[Cuis-dev] Why can't you send to super on private (pvt*) methods?

Phil B pbpublist at gmail.com
Tue Jun 11 13:39:24 PDT 2019

It all depends on what problem you're trying to solve.  To me, the value of
private methods is strictly to signal 'hey, this method is related to an
internal implementation detail... it should not be widely used and is
subject to change/removal at any time' in the same way that ivars/cvars
often exist to maintain private state.  I don't find it terribly helpful to
have gradients of privacy (aside from using the private prefix for cases
where #pvt* simply won't work due to how a given method must be called.)
 So I'm really not advocating recreating the enforcer/nanny-state that
exists in many static languages, just a simple mechanism to say 'don't use
me from the outside'.   I latched on to the #pvt* convention years ago
because I saw it already had minimal tooling support.  I don't even care
that it's not enforced by the VM since one can easily bypass all levels of
encapsulation (i.e. #instVarAt: etc) as desired/needed.

On Tue, Jun 11, 2019 at 3:40 PM Gerald Klix via Cuis-dev <
cuis-dev at lists.cuis.st> wrote:

> Why can't we just add some pragma, let's name it "scope" or
> "protection"? We can add those without renaming methods,
> we could easily add other protection levels
> and they won't clutter otherwise nice methods-names with
> 'irrelevant' prefixes. With some additional effort,
> we can hide or mark those methods in the browsers, too.
> Again just my 0.01€.
> Best Regards,
> Gerald
> On 11.06.2019 20:27, Phil B via Cuis-dev wrote:
> > (sorry for all the posts on this subject)
> >
> > Just to clarify, I'm in favor of using pvt*/private* where it makes
> sense.
> > I'm not in favor of extending pvt* visibility class-side as it would
> create
> > a new inconsistency between variables and methods similar to the one that
> > this whole thread started to try to resolve. (i.e. we'd be solving one
> > problem and creating another)
> >
> > This kind of brings it back to the method comment that Juan wants to get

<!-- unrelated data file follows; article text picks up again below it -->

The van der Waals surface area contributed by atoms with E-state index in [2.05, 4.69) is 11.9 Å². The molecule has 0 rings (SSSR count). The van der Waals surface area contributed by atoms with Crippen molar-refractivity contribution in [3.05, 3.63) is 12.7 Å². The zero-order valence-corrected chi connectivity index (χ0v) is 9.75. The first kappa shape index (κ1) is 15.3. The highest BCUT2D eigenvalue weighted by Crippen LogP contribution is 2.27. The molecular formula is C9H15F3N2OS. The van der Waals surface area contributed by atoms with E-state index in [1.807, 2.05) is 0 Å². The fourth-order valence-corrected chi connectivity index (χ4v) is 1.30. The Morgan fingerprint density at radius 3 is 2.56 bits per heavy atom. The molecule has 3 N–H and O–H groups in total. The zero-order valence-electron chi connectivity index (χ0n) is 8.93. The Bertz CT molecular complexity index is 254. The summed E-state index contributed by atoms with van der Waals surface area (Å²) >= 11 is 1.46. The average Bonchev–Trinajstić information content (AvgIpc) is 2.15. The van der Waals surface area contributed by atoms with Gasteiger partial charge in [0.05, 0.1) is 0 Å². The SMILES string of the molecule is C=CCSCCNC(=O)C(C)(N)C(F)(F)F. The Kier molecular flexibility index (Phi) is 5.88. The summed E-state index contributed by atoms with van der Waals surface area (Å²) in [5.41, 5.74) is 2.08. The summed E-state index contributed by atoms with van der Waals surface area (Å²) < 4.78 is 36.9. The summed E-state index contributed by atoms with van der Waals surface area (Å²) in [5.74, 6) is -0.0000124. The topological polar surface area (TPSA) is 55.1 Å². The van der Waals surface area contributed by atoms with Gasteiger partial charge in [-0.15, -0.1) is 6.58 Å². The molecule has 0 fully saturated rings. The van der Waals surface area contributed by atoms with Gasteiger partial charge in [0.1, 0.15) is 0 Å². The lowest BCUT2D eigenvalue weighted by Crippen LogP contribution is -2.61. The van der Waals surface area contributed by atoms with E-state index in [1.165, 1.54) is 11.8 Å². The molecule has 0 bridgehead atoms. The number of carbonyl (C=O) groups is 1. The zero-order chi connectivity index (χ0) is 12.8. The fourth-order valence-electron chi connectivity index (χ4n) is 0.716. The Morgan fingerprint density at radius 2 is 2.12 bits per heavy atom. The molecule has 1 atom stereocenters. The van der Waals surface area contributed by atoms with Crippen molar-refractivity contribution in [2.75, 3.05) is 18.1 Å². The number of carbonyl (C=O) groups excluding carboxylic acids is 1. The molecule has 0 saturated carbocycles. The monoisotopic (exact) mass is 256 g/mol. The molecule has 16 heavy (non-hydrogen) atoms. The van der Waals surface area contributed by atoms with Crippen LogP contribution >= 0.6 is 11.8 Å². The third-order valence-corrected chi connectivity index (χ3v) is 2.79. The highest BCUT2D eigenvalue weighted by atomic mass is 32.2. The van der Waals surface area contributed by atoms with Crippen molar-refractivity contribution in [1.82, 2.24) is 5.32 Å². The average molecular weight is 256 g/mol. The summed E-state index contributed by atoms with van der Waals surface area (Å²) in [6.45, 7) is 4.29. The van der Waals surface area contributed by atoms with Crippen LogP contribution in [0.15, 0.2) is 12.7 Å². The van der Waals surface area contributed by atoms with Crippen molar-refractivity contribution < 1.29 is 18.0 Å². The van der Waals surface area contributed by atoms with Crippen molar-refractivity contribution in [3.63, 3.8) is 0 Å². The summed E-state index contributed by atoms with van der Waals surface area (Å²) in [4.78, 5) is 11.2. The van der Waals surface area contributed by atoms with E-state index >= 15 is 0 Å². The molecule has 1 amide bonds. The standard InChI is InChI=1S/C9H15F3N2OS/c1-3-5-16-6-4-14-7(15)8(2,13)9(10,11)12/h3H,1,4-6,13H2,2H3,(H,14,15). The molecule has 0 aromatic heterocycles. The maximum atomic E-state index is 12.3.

> > rid of: while I think that a more explicit method name for those setters
> > would be a good thing rather than relying on the comment alone, I also
> > think that keeping a method comment explaining *why* we made those
> methods
> > in particular private (i.e. we really don't want the methods to even
> exist
> > as we want immutable instances) is a good thing.  Just look at how we're
> > trying to reverse-engineer why pvt* works the way it does... some better
> > documentation left behind by someone 20 years ago would have avoided
> this.
> >
> >
> > On Tue, Jun 11, 2019 at 1:56 PM Phil B <pbpublist at gmail.com> wrote:
> >
> >> Juan/Hernan,
> >>
> >> On Tue, Jun 11, 2019 at 1:37 PM Juan Vuletich <juan at jvuletich.org>
> wrote:
> >>
> >>> On 6/11/2019 8:56 AM, Hernan Wilkinson wrote:
> >>>
> >>> A few comments:
> >>> 1) super pvt* it is not allowed because "private" parts of a class are
> >>> only visible to its instances, at least that it is how c++/java and the
> >>> like treat private stuff (methods, vars, etc). So in Java you can not
> do
> >>> super.prvt*().
> >>> The behavior you are proposing Phil would be like "protected" in those
> >>> languages. In fact, we could say that inst. vars. in Smalltalk are
> >>> protected in the c++/java parlance.
> >>> So, my guess is that the current restriction on super pvt* came from
> that
> >>> understanding "private".
> >>> Having said that, I see no problem to change that restriction and treat
> >>> pvt* messages as they were protected although it will be confusing to
> >>> explain when compared to other languages. I think it would be better in
> >>> that case to have prt* (protected) instead of pvt* but that would
> generate
> >>> a migration problem...
> >>>
> >>>
> >>> Mhh. Difficult decision. We could keep the 'pvt' prefix, but in methods
> >>> that handle them, we could add comments stating that it is like what
> >>> c++/java calls "protected". The error could be "Protected messages may
> only
> >>> be sent to self" (protected instead of private).
> >>>
> >>
> >> I've done both Java and C++ development and it never even occurred to me
> >> that they might have been the inspiration for pvt*.   That makes a lot
> of
> >> sense though as I think this convention was added late-90's.
> >>
> >> The reason it probably never occurred to me at least is because I've
> >> always been bothered by the definition of 'private' as it applies to
> >> ivars/cvars vs pvt* for methods.  So I guess the question is, which is
> more
> >> confusing to users: that pvt* wouldn't work the way they're used to in
> >> other languages or that pvt* is internally inconsistent with the
> ivar/cvar
> >> concept of privacy.
> >>
> >
> >
> >
> --
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